(moving to sbcl-devel an ongoing conversation about how to put
PCL into cold init)
On Wed, Feb 26, 2003 at 02:35:25AM +0100, Gerd Moellmann wrote:
> Christophe Rhodes <csr21@...> writes:
> > This rationalization should mean that things such as
> > EARLY-GENERIC-FUNCTION can go away, maybe being replaced by some
> > fixups to run during what we call "cold init" -- the initial function
> > of the cold-sbcl.core is something that starts off by making package
> > structures, setting up handlers for this and that, running top-level
> > forms and the like; only after all this does the compiler start doing
> > "warm load" -- the alternative is that we could do some make-load-form
> > magic on e.g. host generic functions to dump them as target
> > structures, but that seems scary.
> Is cold-sbcl.core the "cross compiler"? I mean the compiler built
> by the host Lisp from sbcl sources?
* "the cross compiler" = Python running as an application in the
host Lisp, reading .lisp files and writing .fasl files (which are
to be executed on the target Lisp)
* cold-sbcl.core = what's written by GENESIS (itself running as an
app in the host Lisp) after reading the .fasl files written
by the cross-compiler; machine code and data for the target Lisp
* "cold init" = what happens when cold-sbcl.core is loaded for the
first time. Lots of fundamental setup gets done at this time, and
until it's done the system is very incomplete and fragile. When
it's done the system is mature enough to give you a REPL, though
it's still missing some pieces which are set up in warm init.
* "warm init" = doing (LOAD "src/cold/warm.lisp") in the bare-bones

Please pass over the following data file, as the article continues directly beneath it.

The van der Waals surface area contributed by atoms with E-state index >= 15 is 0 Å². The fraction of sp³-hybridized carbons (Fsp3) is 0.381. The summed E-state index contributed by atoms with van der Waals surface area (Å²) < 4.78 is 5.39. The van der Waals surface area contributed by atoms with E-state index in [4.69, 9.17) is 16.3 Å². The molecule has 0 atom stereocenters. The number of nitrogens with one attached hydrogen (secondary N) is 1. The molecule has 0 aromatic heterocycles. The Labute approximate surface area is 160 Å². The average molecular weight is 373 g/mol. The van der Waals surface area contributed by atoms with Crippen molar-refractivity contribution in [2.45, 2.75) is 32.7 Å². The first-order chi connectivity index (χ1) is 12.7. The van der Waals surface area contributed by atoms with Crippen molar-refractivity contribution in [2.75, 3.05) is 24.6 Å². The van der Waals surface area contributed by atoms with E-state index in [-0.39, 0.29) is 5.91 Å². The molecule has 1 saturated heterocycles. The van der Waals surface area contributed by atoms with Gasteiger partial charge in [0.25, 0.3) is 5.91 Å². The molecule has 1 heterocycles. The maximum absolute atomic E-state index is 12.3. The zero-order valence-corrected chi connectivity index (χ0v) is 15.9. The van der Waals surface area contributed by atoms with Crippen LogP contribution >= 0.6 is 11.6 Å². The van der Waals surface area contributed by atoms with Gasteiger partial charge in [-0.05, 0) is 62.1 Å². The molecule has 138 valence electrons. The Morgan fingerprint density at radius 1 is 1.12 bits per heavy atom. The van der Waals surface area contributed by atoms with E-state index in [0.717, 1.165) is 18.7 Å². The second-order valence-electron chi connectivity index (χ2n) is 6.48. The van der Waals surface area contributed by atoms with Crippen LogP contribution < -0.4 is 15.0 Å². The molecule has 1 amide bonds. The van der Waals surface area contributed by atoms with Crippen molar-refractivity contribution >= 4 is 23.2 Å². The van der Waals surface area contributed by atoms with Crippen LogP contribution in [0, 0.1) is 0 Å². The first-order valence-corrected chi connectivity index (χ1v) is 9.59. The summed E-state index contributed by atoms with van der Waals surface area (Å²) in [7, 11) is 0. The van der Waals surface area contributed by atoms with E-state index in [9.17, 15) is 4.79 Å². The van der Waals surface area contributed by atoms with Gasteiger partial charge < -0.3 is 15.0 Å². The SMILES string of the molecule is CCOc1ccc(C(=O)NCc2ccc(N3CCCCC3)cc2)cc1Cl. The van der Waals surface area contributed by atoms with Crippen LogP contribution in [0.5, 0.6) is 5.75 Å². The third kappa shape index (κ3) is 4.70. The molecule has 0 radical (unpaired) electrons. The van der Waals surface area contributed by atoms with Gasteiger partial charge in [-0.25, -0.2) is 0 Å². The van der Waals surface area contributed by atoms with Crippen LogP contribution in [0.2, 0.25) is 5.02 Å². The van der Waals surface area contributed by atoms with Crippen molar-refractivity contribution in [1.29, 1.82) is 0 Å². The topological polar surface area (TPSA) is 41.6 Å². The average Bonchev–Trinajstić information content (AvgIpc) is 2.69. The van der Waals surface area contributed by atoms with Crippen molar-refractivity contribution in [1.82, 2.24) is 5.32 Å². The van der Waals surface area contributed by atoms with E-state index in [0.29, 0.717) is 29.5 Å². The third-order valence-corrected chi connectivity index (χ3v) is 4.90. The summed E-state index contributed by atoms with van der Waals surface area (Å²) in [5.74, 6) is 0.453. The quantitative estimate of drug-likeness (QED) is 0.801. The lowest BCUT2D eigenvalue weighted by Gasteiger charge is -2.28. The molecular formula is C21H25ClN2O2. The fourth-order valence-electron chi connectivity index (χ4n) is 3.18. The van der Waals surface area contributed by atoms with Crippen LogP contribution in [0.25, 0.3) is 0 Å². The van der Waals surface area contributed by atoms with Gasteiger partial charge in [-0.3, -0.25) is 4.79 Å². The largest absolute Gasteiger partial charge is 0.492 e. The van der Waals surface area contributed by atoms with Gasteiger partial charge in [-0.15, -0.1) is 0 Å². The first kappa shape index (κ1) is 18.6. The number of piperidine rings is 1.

system which was created by cold init. Each file is compiled using
target Lisp system's compiler, then LOADed after it is compiled.
Then after warm init, we write out the final sbcl.core which is used
for ordinary operation.
Historically PCL has been compiled and LOADed in warm init. We'd like
to process it earlier now, so that its .lisp files are compiled by the
cross-compiler, its .fasl files are read by GENESIS, its code is
written into cold-sbcl.core, and its initialization is done at cold
> In a way CMUCL's way of building has its advantages (and ducks) :).
> Until it comes to changing something in incompatible ways, of
Yes, on both counts. It's an acute headache arranging for everything
to be built from scratch in a valid bootstrap order each time you
build the system, instead of just filling in the not-built-yet pieces
with whatever old code happens to be in place from the last time you
compiled. But once you've made the arrangements once, now your source
has a straightforward blueprint-like relationship to the target code,
and every compile/bootstrap cycle is a sort of flag day for all the
software components, just as in ordinary (non-Lisp, non-Smalltalk)
software systems. Et voila, you longer have chronic headaches
associated with trying to make code from some older version
interoperate with new incompatible code in complicated ways (which
presumably were, in the interests of avoiding acute headaches,
incompletely specified and incompletely understood:-).
William Harold Newman <william.newman@...>
"Build a man a fire, and he'll be warm for a day. Set a man on fire,
and he'll be warm for the rest of his life." -- Terry Pratchett
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